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2012 Talbert Halloween Pipe #1201H 

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 Price: $SOLD
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Click the currency icon at left to calculate estimated price in your currency. Taxes and shipping costs will be calculated during the check-out process. Non-US buyers are responsible for all customs fees incurred in their country. "Out of Stock" messages during check-out mean that the pipe has already sold, but I have not yet updated the catalog page to reflect its "Sold" status. All Halloween pipes ship fully insured for the cost of the item..

Shown below is the complete package that ships with this pipe:

The full package includes - The Halloween pipe, a custom pipe stand, a custom-sized and hand-dyed black leather Talbert bag with green interior and hand-painted skull beads, the original and working sketches of the pipe, and a crazy little green wrench thing that doesn't work very well (More on that later).

So here it is, the first Talbert Halloween pipe in a couple of years and the first of what I'm thinking of as a full restart to the series (More on that in this blog entry). What was the theme to this one? Utter, overt and subliminal nightmare. I didn't want it to be kitsch, silly, or cliche... I wanted to carve the most disturbing thing I could. I wanted it to be not merely intense to look at, but disturbing to hold and touch. I also wanted it to be a small masterpiece of internal, functional design. Critics, collectors, and fans can judge how successful I might have been with the aesthetics, which are heavily derived from bones, crustaceans, and scorpions. It isn't a direct carving of any one thing, but it's representational of all sorts of basic human fears - The poisonous thing that might be under the bed, the furtive movement that slips behind the dresser just when you turn on the light, the raw predator that exists entirely for the hunt. I love the basic question of the shape - Is something ON the pipe, gripping it, or is it the pipe itself? This is what I consider "A lovely sort of hideous".

Now, to the specifics of the piece. For starters, it is a single piece of briar - All of the surface detail is hand-carved from the wood (No easy feat, given the hardness of briar), except for the stem and the small clawed "tail stinger", which is separate for reasons of function. The surface is stained in a mottled variety of tones from green to gloss black, in my attempt to give it some range of color while keeping the overall look quite dark. This did not help my photography, as the front shows off some bird's-eye which proved too dark to ever get a decent photo of.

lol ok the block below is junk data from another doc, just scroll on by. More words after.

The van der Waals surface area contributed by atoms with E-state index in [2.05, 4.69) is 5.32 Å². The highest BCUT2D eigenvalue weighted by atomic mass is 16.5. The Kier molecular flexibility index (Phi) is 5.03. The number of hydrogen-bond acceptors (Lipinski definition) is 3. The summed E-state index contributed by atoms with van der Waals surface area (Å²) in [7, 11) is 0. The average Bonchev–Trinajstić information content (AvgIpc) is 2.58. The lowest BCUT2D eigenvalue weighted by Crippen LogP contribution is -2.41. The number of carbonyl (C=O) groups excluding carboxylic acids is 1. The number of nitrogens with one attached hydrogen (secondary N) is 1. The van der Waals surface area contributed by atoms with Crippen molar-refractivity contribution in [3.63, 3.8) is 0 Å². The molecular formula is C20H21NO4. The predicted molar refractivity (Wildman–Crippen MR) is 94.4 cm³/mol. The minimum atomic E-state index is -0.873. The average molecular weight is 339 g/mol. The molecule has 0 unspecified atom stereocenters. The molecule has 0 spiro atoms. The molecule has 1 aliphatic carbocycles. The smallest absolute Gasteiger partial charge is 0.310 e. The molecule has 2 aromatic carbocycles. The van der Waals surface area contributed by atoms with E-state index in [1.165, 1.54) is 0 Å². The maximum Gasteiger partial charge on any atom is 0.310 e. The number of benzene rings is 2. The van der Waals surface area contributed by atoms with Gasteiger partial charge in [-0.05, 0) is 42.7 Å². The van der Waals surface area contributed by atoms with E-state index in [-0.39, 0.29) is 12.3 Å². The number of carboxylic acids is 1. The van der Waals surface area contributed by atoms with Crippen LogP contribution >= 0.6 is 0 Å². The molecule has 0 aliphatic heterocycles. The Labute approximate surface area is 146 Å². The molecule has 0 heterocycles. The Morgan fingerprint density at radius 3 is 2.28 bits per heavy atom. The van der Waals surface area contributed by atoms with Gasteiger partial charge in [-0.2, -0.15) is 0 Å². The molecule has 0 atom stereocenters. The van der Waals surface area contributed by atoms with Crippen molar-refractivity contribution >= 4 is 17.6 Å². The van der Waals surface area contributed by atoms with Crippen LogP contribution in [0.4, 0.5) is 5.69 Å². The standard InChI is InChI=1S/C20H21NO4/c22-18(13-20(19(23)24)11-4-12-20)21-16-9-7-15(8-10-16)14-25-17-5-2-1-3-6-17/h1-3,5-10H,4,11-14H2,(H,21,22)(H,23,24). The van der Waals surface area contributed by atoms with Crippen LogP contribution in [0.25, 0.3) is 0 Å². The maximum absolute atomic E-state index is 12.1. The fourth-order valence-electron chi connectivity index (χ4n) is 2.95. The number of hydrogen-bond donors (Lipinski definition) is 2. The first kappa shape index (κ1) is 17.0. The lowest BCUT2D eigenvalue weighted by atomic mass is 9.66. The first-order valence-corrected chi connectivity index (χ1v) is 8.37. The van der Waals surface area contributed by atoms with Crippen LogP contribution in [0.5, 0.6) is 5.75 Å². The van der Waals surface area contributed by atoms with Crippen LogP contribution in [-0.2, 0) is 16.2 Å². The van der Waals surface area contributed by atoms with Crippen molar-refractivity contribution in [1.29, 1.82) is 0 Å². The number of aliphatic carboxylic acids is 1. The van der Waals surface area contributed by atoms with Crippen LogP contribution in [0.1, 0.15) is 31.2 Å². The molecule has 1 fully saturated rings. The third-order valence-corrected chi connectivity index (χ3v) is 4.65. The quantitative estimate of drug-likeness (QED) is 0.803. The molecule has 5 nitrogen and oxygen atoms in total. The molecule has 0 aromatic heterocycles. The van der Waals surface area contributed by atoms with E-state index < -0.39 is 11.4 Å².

Aside from its visual detail and complexity, the internals of the pipe are also quite unusual. The airway moves from the bowl back into the base section, which is hollow and lined with a handmade, open expansion chamber made from white Somali meerschaum. It's very porous stuff and much better at soaking up condensate from the expanding smoke than briar itself. The expansion chamber is topped with a wide mortise to make it easy to swab out, and lined with a brass strengthening ring to guard against cracking.

For simple, regular cleaning, it can be cleaned as follows. Bend a slight angle into your pipe cleaner as shown:

The cleaner can be run through the airhole from the bowl side into the expansion chamber, as seen below:

This makes it quite simple to clean after each smoke, despite the unusual design. Over time, as cake builds in the airhole between bowl and chamber, the airhole can be easily reamed out by removing the tail claw and running a straight bit or other tool through from base to bowl.

Shown in the above photo is a small green mottled ebonite "wrench" that I made to ease the loosening of the tail claw, which is small and hard to get one's fingers around. It works, but not great - In the end, the round shape of the claw is too round to catch well in the custom wrench opening, and it's simpler just to grip the claw between padded plier jaws and twist it out. I'd hoped I'd made a clever solution with this tool, but in reality it's probably closer to something that will just get lost after the owner gets better results from regular old pliers. C'est la vie! Can't win them all, and sometimes the simplest tools do work better.

I should mention that the pipe stand is made from the outer slicing of a full briar burl - There are a couple of photos of it up among the pipe's pictures. It's about an inch-thick cut from a burl exterior, with natural pointy "hide" on the back side and a sandblasted interior side. The pipe slides easily onto a steel rod that extends into the stem through the bit slot to support the entire pipe. Together, they make an impressive showpiece and should add a pleasant note of crawling horror to any display shelf.

And that's that. I hope you've enjoyed looking at the photos, and to steal a line from Elvira, "UNpleasant dreams..."